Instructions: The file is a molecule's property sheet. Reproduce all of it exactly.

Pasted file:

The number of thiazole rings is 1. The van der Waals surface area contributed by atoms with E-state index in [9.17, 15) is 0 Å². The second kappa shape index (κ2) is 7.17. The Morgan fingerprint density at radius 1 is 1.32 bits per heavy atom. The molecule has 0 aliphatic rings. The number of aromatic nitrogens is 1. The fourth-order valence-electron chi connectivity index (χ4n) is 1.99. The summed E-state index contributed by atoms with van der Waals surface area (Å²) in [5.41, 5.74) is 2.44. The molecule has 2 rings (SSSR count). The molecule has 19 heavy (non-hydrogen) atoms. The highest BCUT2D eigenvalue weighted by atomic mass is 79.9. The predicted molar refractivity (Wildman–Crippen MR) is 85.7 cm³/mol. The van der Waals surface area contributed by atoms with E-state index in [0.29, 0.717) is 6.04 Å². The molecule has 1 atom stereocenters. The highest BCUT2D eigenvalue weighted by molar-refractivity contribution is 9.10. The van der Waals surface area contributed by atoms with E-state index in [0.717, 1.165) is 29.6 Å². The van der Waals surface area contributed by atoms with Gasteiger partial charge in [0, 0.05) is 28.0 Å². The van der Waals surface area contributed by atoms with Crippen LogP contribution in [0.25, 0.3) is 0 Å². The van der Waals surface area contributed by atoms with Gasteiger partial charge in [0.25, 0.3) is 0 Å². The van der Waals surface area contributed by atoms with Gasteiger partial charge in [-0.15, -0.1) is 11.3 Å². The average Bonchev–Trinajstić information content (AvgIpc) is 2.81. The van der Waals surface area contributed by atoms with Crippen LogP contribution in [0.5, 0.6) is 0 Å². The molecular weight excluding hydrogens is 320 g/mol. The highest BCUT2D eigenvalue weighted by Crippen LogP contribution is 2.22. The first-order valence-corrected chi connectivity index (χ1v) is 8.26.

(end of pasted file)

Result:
The number of thiazole rings is 1. The van der Waals surface area contributed by atoms with E-state index in [9.17, 15) is 0 Å². The second kappa shape index (κ2) is 7.17. The Morgan fingerprint density at radius 1 is 1.32 bits per heavy atom. The molecule has 0 aliphatic rings. The number of aromatic nitrogens is 1. The fourth-order valence-electron chi connectivity index (χ4n) is 1.99. The summed E-state index contributed by atoms with van der Waals surface area (Å²) in [5.41, 5.74) is 2.44. The molecule has 2 rings (SSSR count). The molecule has 19 heavy (non-hydrogen) atoms. The highest BCUT2D eigenvalue weighted by atomic mass is 79.9. The predicted molar refractivity (Wildman–Crippen MR) is 85.7 cm³/mol. The van der Waals surface area contributed by atoms with E-state index in [0.29, 0.717) is 6.04 Å². The molecule has 1 atom stereocenters. The highest BCUT2D eigenvalue weighted by molar-refractivity contribution is 9.10. The van der Waals surface area contributed by atoms with E-state index in [0.717, 1.165) is 29.6 Å². The van der Waals surface area contributed by atoms with Gasteiger partial charge in [0, 0.05) is 28.0 Å². The van der Waals surface area contributed by atoms with Crippen LogP contribution in [0.25, 0.3) is 0 Å². The van der Waals surface area contributed by atoms with Gasteiger partial charge in [0.25, 0.3) is 0 Å². The van der Waals surface area contributed by atoms with Gasteiger partial charge in [-0.15, -0.1) is 11.3 Å². The average Bonchev–Trinajstić information content (AvgIpc) is 2.81. The van der Waals surface area contributed by atoms with Crippen LogP contribution in [0.5, 0.6) is 0 Å². The molecular weight excluding hydrogens is 320 g/mol. The highest BCUT2D eigenvalue weighted by Crippen LogP contribution is 2.22. The first-order valence-corrected chi connectivity index (χ1v) is 8.26.